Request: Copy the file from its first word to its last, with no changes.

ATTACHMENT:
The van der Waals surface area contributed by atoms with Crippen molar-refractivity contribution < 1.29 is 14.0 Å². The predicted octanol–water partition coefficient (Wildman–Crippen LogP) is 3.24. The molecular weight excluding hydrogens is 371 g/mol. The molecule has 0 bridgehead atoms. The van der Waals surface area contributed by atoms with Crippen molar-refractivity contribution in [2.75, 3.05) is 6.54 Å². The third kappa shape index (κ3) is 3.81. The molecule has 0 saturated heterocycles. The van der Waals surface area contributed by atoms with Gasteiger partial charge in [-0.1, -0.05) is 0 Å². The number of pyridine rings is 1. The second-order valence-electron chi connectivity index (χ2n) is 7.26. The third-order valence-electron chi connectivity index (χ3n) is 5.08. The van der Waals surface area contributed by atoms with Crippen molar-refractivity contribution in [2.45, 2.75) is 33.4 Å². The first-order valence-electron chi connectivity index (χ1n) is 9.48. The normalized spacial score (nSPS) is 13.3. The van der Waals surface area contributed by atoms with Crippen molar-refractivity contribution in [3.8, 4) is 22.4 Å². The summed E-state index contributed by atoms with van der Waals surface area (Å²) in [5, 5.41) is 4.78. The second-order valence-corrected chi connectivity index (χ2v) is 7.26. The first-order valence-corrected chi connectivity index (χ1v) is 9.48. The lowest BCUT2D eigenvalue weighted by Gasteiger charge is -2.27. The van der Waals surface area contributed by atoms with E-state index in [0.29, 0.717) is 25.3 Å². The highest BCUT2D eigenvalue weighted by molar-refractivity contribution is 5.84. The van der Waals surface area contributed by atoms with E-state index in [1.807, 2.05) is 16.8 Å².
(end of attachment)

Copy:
The van der Waals surface area contributed by atoms with Crippen molar-refractivity contribution < 1.29 is 14.0 Å². The predicted octanol–water partition coefficient (Wildman–Crippen LogP) is 3.24. The molecular weight excluding hydrogens is 371 g/mol. The molecule has 0 bridgehead atoms. The van der Waals surface area contributed by atoms with Crippen molar-refractivity contribution in [2.75, 3.05) is 6.54 Å². The third kappa shape index (κ3) is 3.81. The molecule has 0 saturated heterocycles. The van der Waals surface area contributed by atoms with Gasteiger partial charge in [-0.1, -0.05) is 0 Å². The number of pyridine rings is 1. The second-order valence-electron chi connectivity index (χ2n) is 7.26. The third-order valence-electron chi connectivity index (χ3n) is 5.08. The van der Waals surface area contributed by atoms with Crippen molar-refractivity contribution in [2.45, 2.75) is 33.4 Å². The first-order valence-electron chi connectivity index (χ1n) is 9.48. The normalized spacial score (nSPS) is 13.3. The van der Waals surface area contributed by atoms with Crippen molar-refractivity contribution in [3.8, 4) is 22.4 Å². The summed E-state index contributed by atoms with van der Waals surface area (Å²) in [5, 5.41) is 4.78. The second-order valence-corrected chi connectivity index (χ2v) is 7.26. The first-order valence-corrected chi connectivity index (χ1v) is 9.48. The lowest BCUT2D eigenvalue weighted by Gasteiger charge is -2.27. The van der Waals surface area contributed by atoms with E-state index in [0.29, 0.717) is 25.3 Å². The highest BCUT2D eigenvalue weighted by molar-refractivity contribution is 5.84. The van der Waals surface area contributed by atoms with E-state index in [1.807, 2.05) is 16.8 Å².